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Commodities Briefing 19.Jun 2013

Posted on 19 June 2013 by VRS |  Email |Print

Deutsche Bank AG (DB) said commodity prices are poised to remain in “subdued territory for years to come” after a bull run that drove prices up almost fourfold in the last 12 years.
Banks from Citigroup Inc. to Goldman Sachs Inc. have called an end to the commodities supercycle as the economy in China, top user of raw materials, grows at a slower pace and the country shifts to consumer-driven growth. The Standard & Poor’s GSCI Index of 24 raw materials fell 2.5 percent this year after almost quadrupling since 2001………………………………………..Full Article: Source

Posted on 19 June 2013 by VRS |  Email |Print

Fund managers are holding record underweights to the commodities sector, while emerging market sentiment has hit a near five year low, according to the latest Bank of America Merrill Lynch Fund Manager Survey.
The survey, which canvasses 248 global fund managers with assets under management of $708 billion, found extreme bearishness in assets tied to Chinese growth or US Treasury volatility. The headline findings saw the number of fund managers reporting an underweight to commodities surpass the previous high of December 2009. In the latest data, 32% of those canvassed said they were underweight here………………………………………..Full Article: Source

Posted on 19 June 2013 by VRS |  Email |Print

Prices in financial markets are determined by psychology, by what people think stocks, bonds and commodities are worth rather than what they actually are worth. Recent sentiment readings for some key commodities, such as copper, gold, sugar, wheat, cattle, etc., were at extreme levels of negativity. From a contrarian aspect of course, that’s very bullish.
We see a similar pattern in many, but not all commodities in respect to commitment of traders, where knowledgeable commercials are comfortably long. On the other hand, speculators, who as a group usually guess incorrectly at turning points, are taking the other side of the trade with bearish bets………………………………………..Full Article: Source

Posted on 19 June 2013 by VRS |  Email |Print

Global oil prices are unlikely to drop below $100/b until 2025, supported by OPEC’s market management efforts and crude demand growth in Asia, Leonid Fedun, vice president of Lukoil said Tuesday, presenting key findings of the company’s first public long-term global industry outlook.
“Under our estimates, prices aren’t going to drop below $100/b, with the [oil pricing] dynamics to be determined by three factors…softening or hardening of the [US monetary] policies…growing demand [for crude] in Asia and, in the longer term, African markets, and OPEC’s stabilization efforts,” Fedun said in an interview with Russia’s Business FM radio station………………………………………..Full Article: Source

Posted on 19 June 2013 by VRS |  Email |Print

In the last 10 weeks Crude oil has added $12/barrel lifting prices as of this post to four month highs with August futures flirting with the $100/barrel level. Not that the fundamentals have mattered in the energy complex but Crude oil inventories are at the highest levels they’ve been in years.
For the last 10 months with the exception of a few sessions August Crude oil futures have been contained in an $11 trading range. Current trade has futures about $1 below that pivot point and $2 below the psychological $100/barrel mark………………………………………..Full Article: Source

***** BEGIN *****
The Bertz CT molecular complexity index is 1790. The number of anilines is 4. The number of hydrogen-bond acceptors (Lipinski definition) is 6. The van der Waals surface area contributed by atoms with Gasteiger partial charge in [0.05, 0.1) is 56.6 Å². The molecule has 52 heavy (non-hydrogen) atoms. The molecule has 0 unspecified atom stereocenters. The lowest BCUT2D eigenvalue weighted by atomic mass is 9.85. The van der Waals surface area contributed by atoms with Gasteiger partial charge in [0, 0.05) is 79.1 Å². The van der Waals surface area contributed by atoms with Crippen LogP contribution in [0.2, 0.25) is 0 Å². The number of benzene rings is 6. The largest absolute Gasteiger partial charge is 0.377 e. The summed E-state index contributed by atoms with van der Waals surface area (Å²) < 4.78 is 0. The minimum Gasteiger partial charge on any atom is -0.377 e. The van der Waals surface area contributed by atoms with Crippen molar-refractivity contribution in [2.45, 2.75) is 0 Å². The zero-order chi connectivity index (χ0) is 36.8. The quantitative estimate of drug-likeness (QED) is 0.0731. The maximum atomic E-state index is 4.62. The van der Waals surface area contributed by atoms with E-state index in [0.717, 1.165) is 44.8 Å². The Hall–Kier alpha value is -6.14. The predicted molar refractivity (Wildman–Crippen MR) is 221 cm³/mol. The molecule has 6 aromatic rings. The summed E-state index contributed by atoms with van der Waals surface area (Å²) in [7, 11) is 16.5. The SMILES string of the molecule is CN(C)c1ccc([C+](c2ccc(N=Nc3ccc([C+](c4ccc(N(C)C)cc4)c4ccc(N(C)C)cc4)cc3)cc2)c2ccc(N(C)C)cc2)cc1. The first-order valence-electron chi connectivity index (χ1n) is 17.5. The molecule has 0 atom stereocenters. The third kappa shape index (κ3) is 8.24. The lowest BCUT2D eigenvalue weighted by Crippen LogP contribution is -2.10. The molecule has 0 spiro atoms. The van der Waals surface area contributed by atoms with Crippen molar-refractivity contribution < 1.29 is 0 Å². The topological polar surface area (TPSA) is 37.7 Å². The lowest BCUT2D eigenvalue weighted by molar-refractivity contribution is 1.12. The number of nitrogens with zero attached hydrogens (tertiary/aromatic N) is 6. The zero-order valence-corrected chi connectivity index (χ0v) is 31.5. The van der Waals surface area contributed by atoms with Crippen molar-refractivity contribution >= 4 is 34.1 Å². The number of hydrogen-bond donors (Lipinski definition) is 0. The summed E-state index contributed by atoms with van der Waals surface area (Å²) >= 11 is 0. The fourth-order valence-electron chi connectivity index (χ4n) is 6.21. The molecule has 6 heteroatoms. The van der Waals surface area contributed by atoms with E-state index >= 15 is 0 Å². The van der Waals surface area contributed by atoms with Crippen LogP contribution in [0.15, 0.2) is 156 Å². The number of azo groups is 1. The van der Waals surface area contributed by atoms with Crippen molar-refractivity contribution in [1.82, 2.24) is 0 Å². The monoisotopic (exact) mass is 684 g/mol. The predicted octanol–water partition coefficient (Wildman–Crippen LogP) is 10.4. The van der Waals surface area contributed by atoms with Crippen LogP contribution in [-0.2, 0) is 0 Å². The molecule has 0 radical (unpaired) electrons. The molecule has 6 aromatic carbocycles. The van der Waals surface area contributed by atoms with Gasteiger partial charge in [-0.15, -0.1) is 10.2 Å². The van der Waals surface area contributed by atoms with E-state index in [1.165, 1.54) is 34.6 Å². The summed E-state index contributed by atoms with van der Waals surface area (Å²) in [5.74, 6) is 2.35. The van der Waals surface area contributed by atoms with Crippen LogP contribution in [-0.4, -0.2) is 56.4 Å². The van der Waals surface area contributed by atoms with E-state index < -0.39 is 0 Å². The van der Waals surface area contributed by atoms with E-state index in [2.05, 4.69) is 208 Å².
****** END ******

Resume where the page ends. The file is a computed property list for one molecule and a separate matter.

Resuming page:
Posted on 19 June 2013 by VRS |  Email |Print

A mixed picture is starting to emerge from the Middle East in terms of oil production. Several members of the 12-member OPEC oil cartel are embroiled in turmoil or struggling to ensure post-war political gains. Oil production from the Middle East declined by 1.5 million barrels per day in 2009.
Production from most Middle East countries has slowed down or leveled off, though gains from Iraq have offset some of those declines. With economic recovery seemingly on the horizon, a new OPEC may be developing from the ashes of the recession………………………………………..Full Article: Source

Posted on 19 June 2013 by VRS |  Email |Print

A recent report in the People’s Daily that Beijing city will eliminate all large scale coal boilers within the city center by 2015 is another sign of the shifting winds in global commodity and asset markets. The move is certainly a self-interested one on the part of China’s new leaders, who breathe the same filthy air as the proletariat when they leave the carefully filtered confines of their private compound in Zhongnanhai.
But the broader message is clear. As we argued in a previous comment on Commodities: This is Structural, the age of coal-powered and heavy industrial led growth in China is over. Slower, less electricity intensive, and cleaner growth is bad news for bulk commodity producers and shipping stocks. But the winners will also be many………………………………………..Full Article: Source

Posted on 19 June 2013 by VRS |  Email |Print

Legendary commodity investor Jim Rogers has never been shy about vocalizing his opinions about the investing world. In particular, Rogers has an affinity for commodities like ags and precious metals.
Gold has been one of the most talked about hard assets of the last two years, as the metal soared to all-time highs, only to watch its price take a tumble in the months that followed. All along the way, Rogers had been calling for a correction for gold, and it is a sentiment that he still holds today………………………………………..Full Article: Source

Posted on 19 June 2013 by VRS |  Email |Print

Could China be the big silver long? Who else has deep enough pockets to endure the recent price weakness and the increased margin requirements that typically follow? Nevertheless, the Chinese willingness to accept fungible dollars instead of precious metal seems to be waning. They are quietly accumulating metals.
Perhaps this explains why the silver open interest has remained stubbornly high throughout the most egregious washouts the silver market has seen in years………………………………………..Full Article: Source

Posted on 19 June 2013 by VRS |  Email |Print

Gold and silver futures have been pals for sometime now; strictly speaking, that was the case well until April when both commodities were exhibiting similar characteristics. When gold futures moved up, silver too. Silver in a way was tethered to gold.